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A passive gambit

A high-profile entrepreneur makes a big attempt to bring passive-fund investing into the mainstream

A passive gambit

The headlines present it as a big deal, and it definitely is. Vanguard funds are coming to India, brought in by Navi, a new fund company set up by Sachin Bansal, who was one of the founders of Flipkart. The headlines are a bit of an exaggeration and overstate what exactly is happening. Vanguard is not coming to India in the sense that foreign companies usually come to India and either acquire or set up businesses here. What is happening is that Mr Bansal's Navi will run a mutual fund named Navi Total US Stock Market which will simply front-end one of Vanguard's US-based funds, the Vanguard Total Stock Market Index Fund. You will invest in Navi's Indian fund, and it will pool all investors' money and invest in the US fund on their behalf. There's nothing new in this - there are already a large number of Indian funds which route investments to various foreign funds, with the oldest such fund being 16 years old.

What is new is Vanguard. Vanguard is the fund company founded by John Bogle, who, for practical purposes, invented the idea of low-cost passive investing through funds that simply replicate a stock index. John Bogle famously said, "In investing, you get what you don't pay for." After a quarter-century of working in a mutual fund, Bogle started Vanguard in 1976. It was the first mutual fund in the world to make low-cost index investing available to individuals. Vanguard's funds charge famously minuscule amounts of money from investors as expenses. The Vanguard fund, the one Navi will front-end, has expenses of 0.03 per cent per annum.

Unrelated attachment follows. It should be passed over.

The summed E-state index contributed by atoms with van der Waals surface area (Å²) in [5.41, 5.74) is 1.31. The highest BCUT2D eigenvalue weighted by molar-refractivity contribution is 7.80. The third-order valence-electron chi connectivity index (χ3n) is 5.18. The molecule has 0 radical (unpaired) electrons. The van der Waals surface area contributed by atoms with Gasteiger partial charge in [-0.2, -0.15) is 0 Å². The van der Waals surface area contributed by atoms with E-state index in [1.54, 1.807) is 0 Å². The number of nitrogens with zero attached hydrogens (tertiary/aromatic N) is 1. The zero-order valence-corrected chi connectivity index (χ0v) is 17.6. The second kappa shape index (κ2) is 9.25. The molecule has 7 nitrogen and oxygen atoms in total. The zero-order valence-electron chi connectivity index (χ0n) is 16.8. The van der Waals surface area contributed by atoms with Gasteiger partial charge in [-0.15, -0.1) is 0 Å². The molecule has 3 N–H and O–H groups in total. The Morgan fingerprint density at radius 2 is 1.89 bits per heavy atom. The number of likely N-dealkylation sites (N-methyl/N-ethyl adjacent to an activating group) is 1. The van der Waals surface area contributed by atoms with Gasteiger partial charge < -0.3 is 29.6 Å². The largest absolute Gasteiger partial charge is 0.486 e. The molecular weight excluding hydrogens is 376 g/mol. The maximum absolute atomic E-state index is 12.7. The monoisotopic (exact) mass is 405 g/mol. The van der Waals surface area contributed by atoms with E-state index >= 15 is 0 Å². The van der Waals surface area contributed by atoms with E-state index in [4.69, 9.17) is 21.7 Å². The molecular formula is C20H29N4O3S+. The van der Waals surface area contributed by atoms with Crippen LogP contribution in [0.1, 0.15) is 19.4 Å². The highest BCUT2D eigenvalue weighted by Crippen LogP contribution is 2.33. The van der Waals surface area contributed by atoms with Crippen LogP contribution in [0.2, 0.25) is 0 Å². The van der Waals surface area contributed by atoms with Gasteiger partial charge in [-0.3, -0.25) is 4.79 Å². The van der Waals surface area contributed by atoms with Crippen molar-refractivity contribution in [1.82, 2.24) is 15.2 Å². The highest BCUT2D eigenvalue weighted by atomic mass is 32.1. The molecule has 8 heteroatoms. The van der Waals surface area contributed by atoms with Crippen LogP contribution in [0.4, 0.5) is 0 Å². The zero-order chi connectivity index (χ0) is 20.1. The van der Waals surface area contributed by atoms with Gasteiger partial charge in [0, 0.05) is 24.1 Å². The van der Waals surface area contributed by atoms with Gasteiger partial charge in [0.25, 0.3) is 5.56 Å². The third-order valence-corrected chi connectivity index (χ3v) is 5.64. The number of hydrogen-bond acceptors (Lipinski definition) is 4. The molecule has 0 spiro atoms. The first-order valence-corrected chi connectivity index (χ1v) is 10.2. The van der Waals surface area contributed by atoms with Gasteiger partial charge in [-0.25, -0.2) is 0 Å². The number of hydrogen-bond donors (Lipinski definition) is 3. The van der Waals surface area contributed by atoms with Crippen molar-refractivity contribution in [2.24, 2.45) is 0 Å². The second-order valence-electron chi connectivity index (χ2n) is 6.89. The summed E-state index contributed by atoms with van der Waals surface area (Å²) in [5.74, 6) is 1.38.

Most actively managed Indian equity funds charge 1 per cent or more. However, the Vanguard expense ratio is not unusual in India - many homegrown passive funds charge around this much. What is truly distinctive about Vanguard is something else. John Bogle founded Vanguard as not a normal business owned by him and his family but as a non-profit! In an unusual structure, the company is owned by the mutual funds it runs, which in turn are owned by the investors who have put money into them. There is no other owner. In Indian terminology, it's essentially (though not technically) a co-operative. All these years, the profits it would have made were it a normal Wall Street company have actually gone to investors as higher returns.

All those investors are richer, but Bogle was not. At the time of his death in 2019, he was worth less than $100 million, which is a tiny fraction of others who have founded far smaller (and far less impactful) businesses. Bogle once said in an interview that he was proud that he wasn't a billionaire. It's hard to believe that such a man could have been part of the round-the-clock 360-degree cutthroat attitude the financial world has towards everything.

The unusual structure of Vanguard does point to the fact that if a fund company sticks only to ultra-low-cost passive funds, then it would be hard for it to function as a profitable business. In India, where funds need hard selling by well-compensated intermediaries, such a fund company will find the going tough. Of course, given Mr Bansal's business experience, it's possible that the idea of building a profitable business is not part of his plan, but nonetheless, this will be an interesting experiment. Low-cost passive investing hasn't yet taken off in India. If you look at the asset base of such funds, it looks large and rapidly growing but that's almost entirely because the EPFO mandatorily invests a percentage of its inflows in this manner. Indian equity investors actively choosing passive funds in a significant number is something that's still in the future. How far into the future, it's hard to tell.

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